London Homelessness Social Impact Bonds, UK; Denver Social Impact Bond Initiative for Permanent Supportive Housing, US

Housing bond aggregator

A vehicle for social housing providers to aggregate their debt financing requirements. Aggregation allows housing providers to access better pricing and longer-term debt than they could secure individually.

Funding: Obtained from the wholesale market. A specialist, independent financing intermediary coordinates across housing providers to aggregate debt needs. It then sources these total funds from wholesale markets by issuing bonds and loans the funds raised to housing providers in return for interest payments. Government guarantees the debt.

Sources of alternative funding this accesses: Private sector capital via debt markets.

Financing: Investors provide capital by investing in wholesale debt markets.

The Housing Finance Corporation, UK; Housing Construction Convertible Bonds, Austria; National Housing Finance and Investment Corporation Affordable Housing Bond Aggregator, Australia 

Social housing corporations

A non- government corporate structure that’s financed independently. The corporation finances and provides social housing, using a portfolio-based approach to investment.

Funding: Independently funded (though governments have provided substantial public loans in previous decades). The sale of existing stock is major source of equity for new social housing. The profits from renting some properties at market rates can be used to cross-subsidize the portfolio, including developing social housing. State and cities can act as guarantor of last resort. Some cities also offer land at below-market prices for social housing. 

Sources of alternative funding this accesses: Corporations’ own equity and profits.

Financing: New social housing financed through bank debt (70% to 80% on average) and corporations’ own equity.

Social housing approach in the Netherlands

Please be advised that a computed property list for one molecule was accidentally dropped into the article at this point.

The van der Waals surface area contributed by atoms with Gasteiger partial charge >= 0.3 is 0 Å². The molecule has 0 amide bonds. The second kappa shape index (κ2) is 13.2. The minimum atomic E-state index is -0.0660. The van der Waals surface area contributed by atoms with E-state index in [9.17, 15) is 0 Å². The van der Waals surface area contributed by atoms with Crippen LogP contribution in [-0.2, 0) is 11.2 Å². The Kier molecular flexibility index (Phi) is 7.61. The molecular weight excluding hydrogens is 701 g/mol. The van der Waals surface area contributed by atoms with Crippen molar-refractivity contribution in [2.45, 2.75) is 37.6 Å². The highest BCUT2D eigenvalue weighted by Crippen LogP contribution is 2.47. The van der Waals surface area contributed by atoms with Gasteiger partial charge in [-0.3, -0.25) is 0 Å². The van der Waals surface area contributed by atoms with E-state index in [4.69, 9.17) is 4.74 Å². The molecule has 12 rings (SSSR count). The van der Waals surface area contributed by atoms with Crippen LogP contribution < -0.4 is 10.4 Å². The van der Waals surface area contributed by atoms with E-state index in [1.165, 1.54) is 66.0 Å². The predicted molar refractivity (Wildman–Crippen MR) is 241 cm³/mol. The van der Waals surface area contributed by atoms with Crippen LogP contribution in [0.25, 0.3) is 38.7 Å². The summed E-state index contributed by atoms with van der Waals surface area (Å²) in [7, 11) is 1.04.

Housing trusts

A model to promote the redevelopment of public housing stock by using private investment. Under the trust, governments pool public housing assets to create economies of scale for management, as well as diversity in the trust portfolio. Government, or a private entity, may own the land on which the trust then builds social housing.

Funding: Cash flow from the trust’s affordable housing assets. A housing trust can make use of the equity value of the current public housing stock.

Sources of alternative funding this accesses: The opportunity for mixed development, giving private sector access to social housing asset values.

Financing: Private investors provide both debt and equity investment in exchange for expected returns (interest and dividends and capital appreciation).

Fonds de Logement Intermediaire, France; US Housing Partnership Equity Trust, US

Testing the mettle: using outcomes based models for resilient social housing

As this report shows, there are several models cities can use to design, fund and finance resilient social housing initiatives. But when it comes to applying them to address their resilience challenges around social housing, many cities are still in the exploratory phase.

Are you trying to build resilient social housing in your city? If so, which models are you investigating or implementing? And how closely are you working with the private sector to design effective programs?

To tell us about your programs, or share any comments about this report, please contact us at


To be resilient to shocks and stresses, cities need enough safe, affordable housing to meet their residents’ needs. But around the world, they’re struggling to meet demand. We believe cities need to move from taking an asset-based to an outcomes-based approach to delivering social housing projects. This means focusing on the resilience dividends they want to achieve, rather than on the supply. And funding and financing these outcomes-based projects will require new and innovative ways of thinking.

About this article


Bill Banks

EY Global Infrastructure Leader

Committed to building resilience in our cities and making them better places to live. Father, husband, football fan, malt whisky connoisseur and karaoke tragic sometimes all at the same!